Penuche is a fudge-like candy made from brown sugar, butter, and milk, using no flavorings except for vanilla. Penuche often has a tannish color, and is lighter than regular fudge. It is formed by the caramelization of brown sugar; thus, its flavor is said to be reminiscent of caramel. Nuts, especially pecans, are often added to penuche for texture, frequently in the making of penuche candies. It is primarily a regional food, found in New England and some places in the Southern United States, though in the latter it goes by different names, including creamy praline fudge, and brown sugar fudge candy.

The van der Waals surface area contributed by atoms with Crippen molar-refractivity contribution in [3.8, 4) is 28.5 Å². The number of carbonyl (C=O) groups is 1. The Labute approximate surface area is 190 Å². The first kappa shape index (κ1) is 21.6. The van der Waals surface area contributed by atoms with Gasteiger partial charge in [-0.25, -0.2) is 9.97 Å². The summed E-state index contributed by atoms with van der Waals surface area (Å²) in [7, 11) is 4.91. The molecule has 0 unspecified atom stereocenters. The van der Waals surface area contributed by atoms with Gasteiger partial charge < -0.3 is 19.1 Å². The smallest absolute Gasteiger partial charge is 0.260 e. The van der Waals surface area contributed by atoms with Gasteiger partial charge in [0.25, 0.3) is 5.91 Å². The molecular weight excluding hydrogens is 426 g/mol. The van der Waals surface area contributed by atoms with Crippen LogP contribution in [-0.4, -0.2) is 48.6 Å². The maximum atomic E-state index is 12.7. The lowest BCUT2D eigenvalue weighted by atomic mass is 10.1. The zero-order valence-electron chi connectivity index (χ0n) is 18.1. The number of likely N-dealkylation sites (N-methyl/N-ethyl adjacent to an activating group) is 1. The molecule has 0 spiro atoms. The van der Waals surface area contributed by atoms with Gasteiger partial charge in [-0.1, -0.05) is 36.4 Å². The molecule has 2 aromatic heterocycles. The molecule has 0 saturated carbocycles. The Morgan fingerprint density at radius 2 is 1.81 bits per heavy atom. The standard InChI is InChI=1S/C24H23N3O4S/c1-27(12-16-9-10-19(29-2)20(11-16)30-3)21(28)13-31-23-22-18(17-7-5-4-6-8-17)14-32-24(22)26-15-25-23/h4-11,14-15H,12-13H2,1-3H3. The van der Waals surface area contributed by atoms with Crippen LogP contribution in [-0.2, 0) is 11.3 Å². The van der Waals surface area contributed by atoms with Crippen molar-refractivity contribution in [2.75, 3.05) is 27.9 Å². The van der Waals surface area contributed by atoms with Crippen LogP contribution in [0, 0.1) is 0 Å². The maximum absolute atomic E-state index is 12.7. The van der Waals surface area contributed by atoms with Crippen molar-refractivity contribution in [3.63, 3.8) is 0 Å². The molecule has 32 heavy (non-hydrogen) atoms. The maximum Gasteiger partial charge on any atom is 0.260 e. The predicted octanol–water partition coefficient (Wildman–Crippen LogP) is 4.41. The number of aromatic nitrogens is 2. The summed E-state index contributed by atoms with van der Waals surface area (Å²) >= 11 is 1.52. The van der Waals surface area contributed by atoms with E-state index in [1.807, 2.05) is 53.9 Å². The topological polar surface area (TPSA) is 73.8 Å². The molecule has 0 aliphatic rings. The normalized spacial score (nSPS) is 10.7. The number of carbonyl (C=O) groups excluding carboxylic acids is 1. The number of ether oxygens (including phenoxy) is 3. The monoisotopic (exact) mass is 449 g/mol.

Panocha is said to come from the Spanish word for ‘raw sugar’. It was also long rumored to be slightly dirty or naughty in nature in Portuguese as slang. Penuche is thought to have origins in Portugal and was made popular in New England among Portuguese whaling families.